vs. Azcor. PMSC has every right to dismiss Salvador. Ÿ Azcor Manufacturing vs. The complaint was thus filed well within the prescriptive period. Edlyn Santiago. Frustrated at the snail's pace of his case. Heidi Soria. Alpe Macalalad. pre-drafted with blank spaces for dates of effectivity. Morales filed with Makati RTC a complaint for sum of money against Pablo Antonio. In the case at bar. still limping heavily. for breach of trust and loss of confidence as a measure of self-preservation against acts patently inimical to its interests. Phil. Ÿ Salvador vs. tried to convince the respondent to accept an amount of P50. respondent has proved by substantial evidence the charge of pilferage against petitioner. Dianne Miano. Capulso's supposed resignation letters to Azcor and Filipinas Paso were identically worded. the respondent's filing of complaint for illegal dismissal on 1 September 1999 was well within the four-year prescriptive period. et al. NLRC (Irah) Facts: Four months after his dismissal. an action for reinstatement by reason of illegal dismissal is one based on an injury which may be brought within four (4) years from the time of dismissal pursuant to Art. Jon Santos. which was granted by the RTC in Aug. Moreover. went to Victory's office to report for work. Monina Lagman. the bus he was driving was bumped by a Dagupan-bound bus. this time with QC RTC. During that same occasion. As a consequence thereof. Prescription Period Ÿ Victory Liner Inc. a language Capulso was not conversant. Race suffered a fractured left leg and was rushed to the hospital. if to be considered at all. Proof beyond reasonable doubt of their misconduct is not required. should be taken against him. One month after his release from the said hospital. (Ysan) Facts: PMSC’s evidence disclose that Sawa. Anna Tetangco 29 . scooping fine ore from the stockpile and loading it on his private cargo truck. He was. 2002. Ÿ The four-year prescriptive period shall commence to run only upon the accrual of a cause of action of the worker. His confinement therein lasted a month. Victory shouldered the doctor's professional fee and the operation. medication and hospital expenses of the Race in the hospitals. Ÿ We reiterate that proof beyond reasonable doubt of the employee’s misconduct or dishonesty is not required to justify loss of confidence. was on his way back to his office in the plant. instead of betrayed. Jake Ng. Mining Service Corp. It is settled that in illegal dismissal cases. et al. 1146 of the Civil Code. a managerial employee. the fact that Capulso signified his desire to resume work and actively pursued his case for illegal dismissal negated any intent to relinquish his job. Race was confined again for further treatment of his fractured left leg at another hospital. it must be unconditional and with the intent to operate as such. Race. Thus. Charms Haw. PMSC’s Assistant Resident Manager for Administration. While the case filed in the Makati RTC was later dismissed without prejudice. the four-year prescriptive period shall be counted and computed from the date of the employee's dismissal up to the date of the filing of complaint for unlawful termination of employment. He and his driver.00 as a Ÿ Atonio M. Morales (Irah) Facts: On Dec. Morales filed anew a complaint for the collection of sum of money. it being sufficient that there is some basis for the same or that the employer has reasonable ground to believe that they are responsible for the misconduct and their participation therein rendered them unworthy of the trust and confidence demanded of their position. Consequently. Ÿ SC held that the lapse of four months before Capulso instituted the complaint was understandable because he refrained from jeopardizing his chances to continue employment. Central Pangasinan vs. Moreover. however. the petitioner. and were written in English. Monette Mesa. Here. but was not allowed to resume work afterwards. 282 (c) allows an employer to dismiss employees for willful breach of trust or loss of confidence. Held: The respondent must be considered as unjustly terminated from work in January 1998 since this was the first time he was informed by the petitioner that he was deemed resigned from his work. as his act of pilferage reflects a regrettable lack of loyalty which he should have strengthened. Indeed. informed by the petitioner that he was considered resigned from his job. Morales filed a motion to dismiss his complaint without prejudice. Thereafter. Thus. Capulso had to go on sick leave due to bronchial asthma which he contracted as a ceramics worker. said that Capulso resigned. the fact that Salvador has been employed with the respondent for a long time. Candido Capulso filed a complaint for constructive illegal dismissal and illegal detention of P50 per day against Azcor. 2001. the cause of action accrues from the time the employment of the worker was unjustly terminated. in fact.Labor II Degree Ÿ Art. Ysan Castillo. Macaraeg consolation for his dismissal but the latter rejected it.000. Kristel Macatangay. 1995. the dismissal sought was not for the purpose of voluntarily abandoning Morales's Irah Burog. Gresones. Race (Ysan) Facts: While traversing Tarlac. Held: Antonio's invocation of prescription is misplaced. On Sept. Held: To constitute resignation. Held: In the case at bar. it was only at this time that the respondent's cause of action accrued. saw Salvador operating the company’s payloader. Antonio filed a motion to dismiss on the ground of prescription considering that actions based on oral contracts prescribe in six years. It is sufficient that there is substantial basis for the loss of trust. in cases of this nature.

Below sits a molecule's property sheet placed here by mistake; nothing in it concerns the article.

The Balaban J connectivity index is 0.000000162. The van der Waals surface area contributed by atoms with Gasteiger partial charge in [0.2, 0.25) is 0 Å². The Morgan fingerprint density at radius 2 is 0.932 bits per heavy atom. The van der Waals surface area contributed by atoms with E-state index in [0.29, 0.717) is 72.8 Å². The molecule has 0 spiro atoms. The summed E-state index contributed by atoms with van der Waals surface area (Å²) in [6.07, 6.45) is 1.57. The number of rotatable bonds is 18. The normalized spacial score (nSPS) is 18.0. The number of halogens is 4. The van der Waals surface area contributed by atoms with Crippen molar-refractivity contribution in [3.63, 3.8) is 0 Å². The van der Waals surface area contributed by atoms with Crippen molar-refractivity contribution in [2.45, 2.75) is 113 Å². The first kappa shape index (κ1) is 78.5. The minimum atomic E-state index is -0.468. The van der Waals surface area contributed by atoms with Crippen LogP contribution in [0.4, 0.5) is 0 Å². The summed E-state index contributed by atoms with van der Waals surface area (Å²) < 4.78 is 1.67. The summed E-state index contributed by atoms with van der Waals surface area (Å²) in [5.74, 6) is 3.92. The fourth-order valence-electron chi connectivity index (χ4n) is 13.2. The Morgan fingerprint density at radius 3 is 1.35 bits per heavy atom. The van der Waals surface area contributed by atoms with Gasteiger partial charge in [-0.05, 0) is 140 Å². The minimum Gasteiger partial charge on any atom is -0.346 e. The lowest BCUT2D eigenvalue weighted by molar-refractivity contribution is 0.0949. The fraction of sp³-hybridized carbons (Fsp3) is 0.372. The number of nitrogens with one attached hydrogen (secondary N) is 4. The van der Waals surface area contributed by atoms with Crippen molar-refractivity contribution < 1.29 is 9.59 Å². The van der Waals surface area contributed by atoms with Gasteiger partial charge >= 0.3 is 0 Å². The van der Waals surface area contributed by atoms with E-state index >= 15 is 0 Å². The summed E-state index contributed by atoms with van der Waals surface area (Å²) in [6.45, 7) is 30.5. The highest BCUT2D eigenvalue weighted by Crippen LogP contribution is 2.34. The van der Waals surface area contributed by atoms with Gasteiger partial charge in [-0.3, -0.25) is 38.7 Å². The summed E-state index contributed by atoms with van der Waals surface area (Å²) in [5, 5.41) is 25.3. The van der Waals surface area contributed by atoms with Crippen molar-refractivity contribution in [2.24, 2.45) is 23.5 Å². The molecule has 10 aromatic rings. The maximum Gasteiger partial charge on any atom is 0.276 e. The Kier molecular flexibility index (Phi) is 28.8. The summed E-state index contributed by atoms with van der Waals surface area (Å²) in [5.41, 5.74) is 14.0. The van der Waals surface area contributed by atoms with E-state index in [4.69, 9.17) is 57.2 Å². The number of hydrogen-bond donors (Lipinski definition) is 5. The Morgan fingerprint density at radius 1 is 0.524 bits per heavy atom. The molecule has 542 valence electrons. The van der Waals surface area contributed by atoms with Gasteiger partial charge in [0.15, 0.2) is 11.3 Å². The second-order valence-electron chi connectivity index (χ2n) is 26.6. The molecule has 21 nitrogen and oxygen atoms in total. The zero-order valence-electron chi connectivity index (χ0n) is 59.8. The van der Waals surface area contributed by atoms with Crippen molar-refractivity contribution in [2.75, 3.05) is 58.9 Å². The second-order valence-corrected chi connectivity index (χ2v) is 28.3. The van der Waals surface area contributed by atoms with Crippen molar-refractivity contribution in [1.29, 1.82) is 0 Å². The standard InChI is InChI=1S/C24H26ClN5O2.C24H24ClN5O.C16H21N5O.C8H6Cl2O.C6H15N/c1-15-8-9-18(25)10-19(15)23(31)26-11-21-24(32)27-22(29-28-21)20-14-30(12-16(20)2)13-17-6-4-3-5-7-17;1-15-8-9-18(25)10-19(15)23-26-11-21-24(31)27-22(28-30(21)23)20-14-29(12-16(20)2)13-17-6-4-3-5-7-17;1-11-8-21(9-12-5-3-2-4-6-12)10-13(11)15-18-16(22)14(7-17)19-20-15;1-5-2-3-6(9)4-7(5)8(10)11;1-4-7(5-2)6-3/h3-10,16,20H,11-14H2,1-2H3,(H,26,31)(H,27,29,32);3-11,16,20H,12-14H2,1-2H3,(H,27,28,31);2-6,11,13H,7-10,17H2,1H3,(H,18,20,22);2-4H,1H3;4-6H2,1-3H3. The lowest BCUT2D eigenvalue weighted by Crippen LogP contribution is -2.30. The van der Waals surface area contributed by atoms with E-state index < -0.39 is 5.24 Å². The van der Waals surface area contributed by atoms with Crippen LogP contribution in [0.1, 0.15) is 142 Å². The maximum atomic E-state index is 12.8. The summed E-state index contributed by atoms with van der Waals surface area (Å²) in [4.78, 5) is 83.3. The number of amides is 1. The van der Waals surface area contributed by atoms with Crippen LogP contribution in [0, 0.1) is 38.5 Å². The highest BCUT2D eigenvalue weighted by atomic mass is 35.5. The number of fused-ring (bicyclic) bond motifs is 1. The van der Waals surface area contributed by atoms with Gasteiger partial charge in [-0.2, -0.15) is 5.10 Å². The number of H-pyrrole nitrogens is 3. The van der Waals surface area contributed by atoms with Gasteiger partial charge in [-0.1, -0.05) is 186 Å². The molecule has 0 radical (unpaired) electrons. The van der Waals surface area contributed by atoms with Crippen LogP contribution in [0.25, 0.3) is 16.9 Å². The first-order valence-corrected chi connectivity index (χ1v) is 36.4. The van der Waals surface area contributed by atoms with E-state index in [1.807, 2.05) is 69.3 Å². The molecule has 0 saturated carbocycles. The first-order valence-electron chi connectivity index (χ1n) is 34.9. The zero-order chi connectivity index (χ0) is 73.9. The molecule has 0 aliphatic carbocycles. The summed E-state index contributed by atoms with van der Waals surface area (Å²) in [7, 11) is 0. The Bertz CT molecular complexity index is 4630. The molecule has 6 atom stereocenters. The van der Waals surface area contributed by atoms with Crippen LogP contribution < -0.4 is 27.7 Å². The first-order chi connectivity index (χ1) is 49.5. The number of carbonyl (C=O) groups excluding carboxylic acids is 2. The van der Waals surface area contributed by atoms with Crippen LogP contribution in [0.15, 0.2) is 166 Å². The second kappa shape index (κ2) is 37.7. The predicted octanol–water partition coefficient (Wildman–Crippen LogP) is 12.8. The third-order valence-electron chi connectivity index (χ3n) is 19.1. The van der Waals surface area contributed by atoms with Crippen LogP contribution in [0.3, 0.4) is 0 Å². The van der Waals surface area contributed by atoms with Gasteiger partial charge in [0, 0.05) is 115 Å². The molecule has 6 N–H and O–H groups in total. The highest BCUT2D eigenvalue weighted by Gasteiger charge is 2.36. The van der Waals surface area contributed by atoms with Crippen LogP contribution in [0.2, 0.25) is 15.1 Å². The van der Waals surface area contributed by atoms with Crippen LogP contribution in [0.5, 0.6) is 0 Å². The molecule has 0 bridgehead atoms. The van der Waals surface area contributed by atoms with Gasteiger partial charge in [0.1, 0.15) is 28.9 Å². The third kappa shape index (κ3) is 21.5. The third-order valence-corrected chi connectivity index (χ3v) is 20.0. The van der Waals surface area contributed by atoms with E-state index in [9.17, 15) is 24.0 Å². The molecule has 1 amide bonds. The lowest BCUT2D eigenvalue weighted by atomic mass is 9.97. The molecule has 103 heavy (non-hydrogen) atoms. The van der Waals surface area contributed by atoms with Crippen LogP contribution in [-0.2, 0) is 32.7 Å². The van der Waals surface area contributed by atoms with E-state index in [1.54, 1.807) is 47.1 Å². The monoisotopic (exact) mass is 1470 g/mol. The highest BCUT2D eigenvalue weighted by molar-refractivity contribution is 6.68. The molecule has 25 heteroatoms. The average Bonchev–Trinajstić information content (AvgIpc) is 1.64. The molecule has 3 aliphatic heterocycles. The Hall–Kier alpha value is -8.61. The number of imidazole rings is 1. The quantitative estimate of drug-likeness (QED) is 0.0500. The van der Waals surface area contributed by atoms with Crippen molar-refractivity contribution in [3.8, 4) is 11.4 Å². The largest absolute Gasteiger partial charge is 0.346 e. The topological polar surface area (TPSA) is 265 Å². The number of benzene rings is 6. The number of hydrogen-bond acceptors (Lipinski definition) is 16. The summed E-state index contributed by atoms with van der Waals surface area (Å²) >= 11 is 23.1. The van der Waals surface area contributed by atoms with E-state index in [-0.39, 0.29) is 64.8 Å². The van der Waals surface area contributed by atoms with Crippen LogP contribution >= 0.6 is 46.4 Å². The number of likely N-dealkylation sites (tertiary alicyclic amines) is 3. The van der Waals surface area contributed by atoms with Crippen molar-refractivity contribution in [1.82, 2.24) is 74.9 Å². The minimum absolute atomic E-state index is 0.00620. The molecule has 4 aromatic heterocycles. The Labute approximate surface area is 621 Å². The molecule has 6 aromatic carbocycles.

thinking that the secretary had only spoken in jest. the acts complained of. and to the payment of his full backwages. Jake Ng. Private respondents incurred liability under the Labor Code from the moment Ranara was illegally dismissed. Ÿ The fact that his employer later made an offer to reemploy him did not cure the vice of his earlier arbitrary dismissal. and (c) must show that the employee has become unfit to continue working for the employer. did not in any way pertain to Abella's duties as chemist/quality controller. Monette Mesa. Kristel Macatangay. Oro. While generally an order of reinstatement carries with it an award of backwages. At any rate. (a) it must be serious. Ÿ Under Article 279 of the Labor Code. Notably. offered to re-employ Ranara. the court may not only mitigate. the employer believed that Abella’s dismissal was based on a valid ground. Her remarks were neither insulting nor offensive. Her acts did not constitute serious misconduct as to justify her dismissal. who had been working as a driver with Oro Union Construction Supply. Subsequently. When he protested his replacement. a chemist/quality controller at Marival Trading. it must be stressed that not every case of illegal dismissal will automatically entail its grant. filed a complaint for illegal dismissal against Marival. SANCTIONS AND REMEDIES 14. Ranara was simply told that he should not report back for work the following day. NLRC (Irah) Facts: Vianney Abella. Understandably. contending that it was Ranara who actually abandoned work when he stopped reporting. Ÿ Prescription of an action refers to the time within which an action must be brought after the right of action has accrued. Without cause and without any investigation. Charms Haw. a result of Chang's repentance. His case remained pending before the CA for six long years. In this case. an employee who is unjustly dismissed from work shall be entitled to reinstatement without loss of seniority rights and other privileges. the offer of reinstatement could not correct the earlier illegal dismissal of the petitioner. denied the charges. Abella was dismissed allegedly due to disrespectful insubordination and unprofessional conduct. Alpe Macalalad. Chang. NLRC (Irah) Facts: Carlos Ranara. Anna Tetangco 30 . Heidi Soria. et al. and to his other benefits or their monetary equivalent. Abella did not make false and malicious statements against her superior.07 GENERAL RULE Nature and Remedies. and the liability did not abate as Irah Burog. Jon Santos. the employer. (b) must relate to the performance of the employee's duties. Held: Petitioner was illegally dismissed without even the politeness of a proper notice. Moreover. This militates against the propriety of granting Abella backwages. or intent to abandon a lawful claim or cause of action. he felt frustrated at the snail's pace at which his case was moving. Abella claimed that she merely went inside the room to retrieve her things and only accidentally dropped her bag and did not intend to disrupt the meeting. in a belated gesture of good will. computed from the time his compensation was withheld from him up to the time of his actual reinstatement. Offer to reinstate Ÿ Ranara vs. Dianne Miano. Abella allegedly disrupted a staff meeting by banging folders and forcefully throwing her bag (allegedly because she was angry about the rearrangement of her table and things without her permission) and even refused to leave when asked to do so. no action whatsoever was taken. As regards backwages. inaction. even moral and exemplary damages. When he did so just the same. Monina Lagman. Edlyn Santiago. The prescriptive statutes serve to protect those who are diligent and vigilant. thus surprising the parties or their representatives when the facts have become obscure from the lapse of time or the defective memory or death or removal of the witnesses.Labor II claim. Rather. vs. Held: For misconduct or improper behavior to be a just cause or dismissal. but also absolve the employer from liability of backwages where good faith is evident. lack of interest. he found that somebody else had been employed in his place. there must be a categorical showing that due to plaintiff's negligence. under the circumstances they were done. it was only after the complaint had been filed that it occurred to Chang.Twin Remedies Ÿ Marival Trading Inc. not those who sleep on their rights. The wrong had been committed and the harm done. These remedies give life to the worker’s constitutional right to security of tenure. Morales's intention was to expedite the enforcement of his rights. filed a complaint for illegal dismissal and sought reinstatement with full back wages. We doubt if his offer would have been made if Ranara had not complained against him. inclusive of allowances. In this case. formal or otherwise. Chang's sincerity is suspect. to invite Ranara back to work in his store. G. thus allowing the statute of limitations to bar any subsequent suit. But it does not simply mean a mere lapse of time. alleging that she was dismissed without just cause and due process. On the contrary. sincere or not. Ysan Castillo. he was even scolded for being "hard-headed" and not accepting his dismissal. as to sanction Abella’s unprofessional and disrespectful conduct. The rationale behind the prescription of actions is to prevent fraudulent and stale claims from springing up at great distances of time.